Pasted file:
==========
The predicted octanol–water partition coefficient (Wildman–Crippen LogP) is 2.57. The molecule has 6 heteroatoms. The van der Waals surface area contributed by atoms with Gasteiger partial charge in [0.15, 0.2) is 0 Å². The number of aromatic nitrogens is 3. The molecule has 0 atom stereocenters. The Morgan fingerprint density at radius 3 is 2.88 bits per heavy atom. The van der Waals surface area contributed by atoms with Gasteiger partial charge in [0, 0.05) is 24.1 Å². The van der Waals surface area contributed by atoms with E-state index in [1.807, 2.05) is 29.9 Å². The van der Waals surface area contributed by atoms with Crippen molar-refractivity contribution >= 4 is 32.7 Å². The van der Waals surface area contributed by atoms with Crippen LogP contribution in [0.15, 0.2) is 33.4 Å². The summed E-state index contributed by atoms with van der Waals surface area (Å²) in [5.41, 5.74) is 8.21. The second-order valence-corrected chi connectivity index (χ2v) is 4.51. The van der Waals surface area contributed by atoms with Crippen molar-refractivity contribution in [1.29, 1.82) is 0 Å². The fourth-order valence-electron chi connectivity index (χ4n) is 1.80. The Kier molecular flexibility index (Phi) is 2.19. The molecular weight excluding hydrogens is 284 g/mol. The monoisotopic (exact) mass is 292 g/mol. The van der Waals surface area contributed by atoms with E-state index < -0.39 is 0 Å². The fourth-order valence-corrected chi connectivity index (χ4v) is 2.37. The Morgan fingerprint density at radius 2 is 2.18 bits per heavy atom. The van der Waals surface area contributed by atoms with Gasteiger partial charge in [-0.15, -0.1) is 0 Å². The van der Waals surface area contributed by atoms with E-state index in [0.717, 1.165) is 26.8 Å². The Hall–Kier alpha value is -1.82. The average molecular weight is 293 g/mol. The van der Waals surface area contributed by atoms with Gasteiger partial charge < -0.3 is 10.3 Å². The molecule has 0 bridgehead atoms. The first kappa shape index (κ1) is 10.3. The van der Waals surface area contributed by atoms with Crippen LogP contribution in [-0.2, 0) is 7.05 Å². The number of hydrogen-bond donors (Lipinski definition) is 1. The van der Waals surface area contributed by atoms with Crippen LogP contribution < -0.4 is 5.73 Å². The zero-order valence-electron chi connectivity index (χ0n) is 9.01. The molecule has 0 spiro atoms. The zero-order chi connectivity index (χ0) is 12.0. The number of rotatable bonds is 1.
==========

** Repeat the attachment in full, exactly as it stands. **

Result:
The predicted octanol–water partition coefficient (Wildman–Crippen LogP) is 2.57. The molecule has 6 heteroatoms. The van der Waals surface area contributed by atoms with Gasteiger partial charge in [0.15, 0.2) is 0 Å². The number of aromatic nitrogens is 3. The molecule has 0 atom stereocenters. The Morgan fingerprint density at radius 3 is 2.88 bits per heavy atom. The van der Waals surface area contributed by atoms with Gasteiger partial charge in [0, 0.05) is 24.1 Å². The van der Waals surface area contributed by atoms with E-state index in [1.807, 2.05) is 29.9 Å². The van der Waals surface area contributed by atoms with Crippen molar-refractivity contribution >= 4 is 32.7 Å². The van der Waals surface area contributed by atoms with Crippen LogP contribution in [0.15, 0.2) is 33.4 Å². The summed E-state index contributed by atoms with van der Waals surface area (Å²) in [5.41, 5.74) is 8.21. The second-order valence-corrected chi connectivity index (χ2v) is 4.51. The van der Waals surface area contributed by atoms with Crippen molar-refractivity contribution in [1.29, 1.82) is 0 Å². The fourth-order valence-electron chi connectivity index (χ4n) is 1.80. The Kier molecular flexibility index (Phi) is 2.19. The molecular weight excluding hydrogens is 284 g/mol. The monoisotopic (exact) mass is 292 g/mol. The van der Waals surface area contributed by atoms with E-state index < -0.39 is 0 Å². The fourth-order valence-corrected chi connectivity index (χ4v) is 2.37. The Morgan fingerprint density at radius 2 is 2.18 bits per heavy atom. The van der Waals surface area contributed by atoms with Gasteiger partial charge in [-0.15, -0.1) is 0 Å². The van der Waals surface area contributed by atoms with E-state index in [0.717, 1.165) is 26.8 Å². The Hall–Kier alpha value is -1.82. The average molecular weight is 293 g/mol. The van der Waals surface area contributed by atoms with Gasteiger partial charge < -0.3 is 10.3 Å². The molecule has 0 bridgehead atoms. The first kappa shape index (κ1) is 10.3. The van der Waals surface area contributed by atoms with Crippen LogP contribution in [-0.2, 0) is 7.05 Å². The number of hydrogen-bond donors (Lipinski definition) is 1. The van der Waals surface area contributed by atoms with Crippen LogP contribution < -0.4 is 5.73 Å². The zero-order valence-electron chi connectivity index (χ0n) is 9.01. The molecule has 0 spiro atoms. The zero-order chi connectivity index (χ0) is 12.0. The number of rotatable bonds is 1.